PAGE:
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Devices Suspected of Spreading CancerJune 12th, 2014
Weitz & Luxenberg has launched an investigation of a device that may spread cancer in some surgical patients.
Laparoscopic power morcellators, electric tools inserted into the abdomen to remove uterine fibroids and perform hysterectomies, appear to be spreading concealed sarcomas. A set of spinning blades used to cut tissue can accidentally stir up tumor cells, leading to an unexpected and devastating spread of cancerous material.
Use of laparoscopic power morcellators to remove uterine fibroids and perform hysterectomies appear to be spreading concealed sarcomas, including leiomyosarcoma, a very aggressive and deadly form of cancer, the U.S. Food and Drug Administration has recently warned. In some cases, use of laparoscopic power morcellators can also spread uterine and fibroid tissue to other abdominal organs, potentially causing infection or bowel obstruction, with additional surgeries required to remove these growths.
The FDA’s April 17 Safety Communication intended for doctors, hospitals, and women contemplating surgical options for symptomatic uterine fibroids, led the leading manufacturer of power morcellators to respond by halting sales of the devices.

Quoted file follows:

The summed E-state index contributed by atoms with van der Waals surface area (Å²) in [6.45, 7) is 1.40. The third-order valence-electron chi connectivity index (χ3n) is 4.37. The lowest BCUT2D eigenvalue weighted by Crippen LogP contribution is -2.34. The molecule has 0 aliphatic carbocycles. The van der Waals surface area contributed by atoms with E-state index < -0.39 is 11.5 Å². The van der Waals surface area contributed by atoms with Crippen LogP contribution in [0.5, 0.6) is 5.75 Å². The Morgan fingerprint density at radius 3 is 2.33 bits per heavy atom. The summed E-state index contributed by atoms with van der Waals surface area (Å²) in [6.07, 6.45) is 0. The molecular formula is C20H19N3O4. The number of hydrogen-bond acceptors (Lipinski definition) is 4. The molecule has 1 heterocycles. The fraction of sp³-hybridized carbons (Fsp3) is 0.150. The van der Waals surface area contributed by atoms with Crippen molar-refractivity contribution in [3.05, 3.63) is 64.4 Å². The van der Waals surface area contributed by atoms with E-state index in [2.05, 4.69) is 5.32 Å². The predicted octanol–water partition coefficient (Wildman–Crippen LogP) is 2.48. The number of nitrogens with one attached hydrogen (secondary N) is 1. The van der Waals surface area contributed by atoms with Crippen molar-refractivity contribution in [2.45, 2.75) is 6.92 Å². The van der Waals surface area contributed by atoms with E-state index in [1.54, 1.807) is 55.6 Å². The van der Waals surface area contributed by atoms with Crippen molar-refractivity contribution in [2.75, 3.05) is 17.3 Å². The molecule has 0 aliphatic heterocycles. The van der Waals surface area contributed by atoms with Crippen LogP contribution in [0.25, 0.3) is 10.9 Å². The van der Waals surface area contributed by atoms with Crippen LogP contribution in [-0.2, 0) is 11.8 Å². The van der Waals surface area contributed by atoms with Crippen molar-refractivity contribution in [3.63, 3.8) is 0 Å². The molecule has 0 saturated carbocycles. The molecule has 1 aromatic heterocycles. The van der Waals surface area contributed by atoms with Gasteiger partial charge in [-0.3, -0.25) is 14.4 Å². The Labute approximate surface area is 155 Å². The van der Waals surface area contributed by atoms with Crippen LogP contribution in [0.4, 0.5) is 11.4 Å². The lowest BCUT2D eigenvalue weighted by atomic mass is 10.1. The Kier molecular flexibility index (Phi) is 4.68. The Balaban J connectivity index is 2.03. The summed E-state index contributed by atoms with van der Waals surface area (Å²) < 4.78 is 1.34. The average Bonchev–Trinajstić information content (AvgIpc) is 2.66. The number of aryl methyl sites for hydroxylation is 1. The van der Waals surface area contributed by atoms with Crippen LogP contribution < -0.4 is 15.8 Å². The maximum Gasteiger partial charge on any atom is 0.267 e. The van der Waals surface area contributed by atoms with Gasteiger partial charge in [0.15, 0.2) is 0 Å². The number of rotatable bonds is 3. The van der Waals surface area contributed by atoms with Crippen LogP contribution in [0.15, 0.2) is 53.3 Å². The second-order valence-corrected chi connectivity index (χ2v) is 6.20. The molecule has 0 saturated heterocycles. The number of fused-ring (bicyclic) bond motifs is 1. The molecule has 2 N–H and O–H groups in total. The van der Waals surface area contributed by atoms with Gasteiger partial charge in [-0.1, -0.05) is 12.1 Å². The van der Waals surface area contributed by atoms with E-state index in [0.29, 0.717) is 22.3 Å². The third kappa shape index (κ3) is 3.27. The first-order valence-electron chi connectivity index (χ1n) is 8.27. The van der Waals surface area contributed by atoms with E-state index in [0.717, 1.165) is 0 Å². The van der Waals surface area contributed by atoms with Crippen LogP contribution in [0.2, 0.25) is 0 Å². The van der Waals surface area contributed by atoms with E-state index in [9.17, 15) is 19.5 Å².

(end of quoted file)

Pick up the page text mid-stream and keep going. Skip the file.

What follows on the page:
This Safety Communication also prompted Weitz & Luxenberg to investigate potential litigation against that manufacturer —Johnson & Johnson.
Uterine Sarcoma Cancer Risk
Some major hospitals around the nation have placed a moratorium on further use of power morcellators until the FDA issues a decision pending the upcoming Advisory Committee meeting that will convene to evaluate the devices on July 10-11th.
The main feature of a power morcellator is its set of tubular cutting blades, which spin to parcel tissue into small pieces so that they can be removed via a small, minimally invasive incision, a major part of the device’s appeal. As the power morcellator cuts and spins tissue into small pieces to extract it through this small incision, cells can be spread throughout the abdomen, which can lead to a sudden diagnosis of advanced stage metastatic cancer if a fibroid contains cancerous tissues. Alternative surgical procedures can remove the whole fibroid or uterus intact, thus leaving any potential cancerous tissue self-contained and taken out of a woman without allowing for a tumor to lead to a diagnosis of cancer.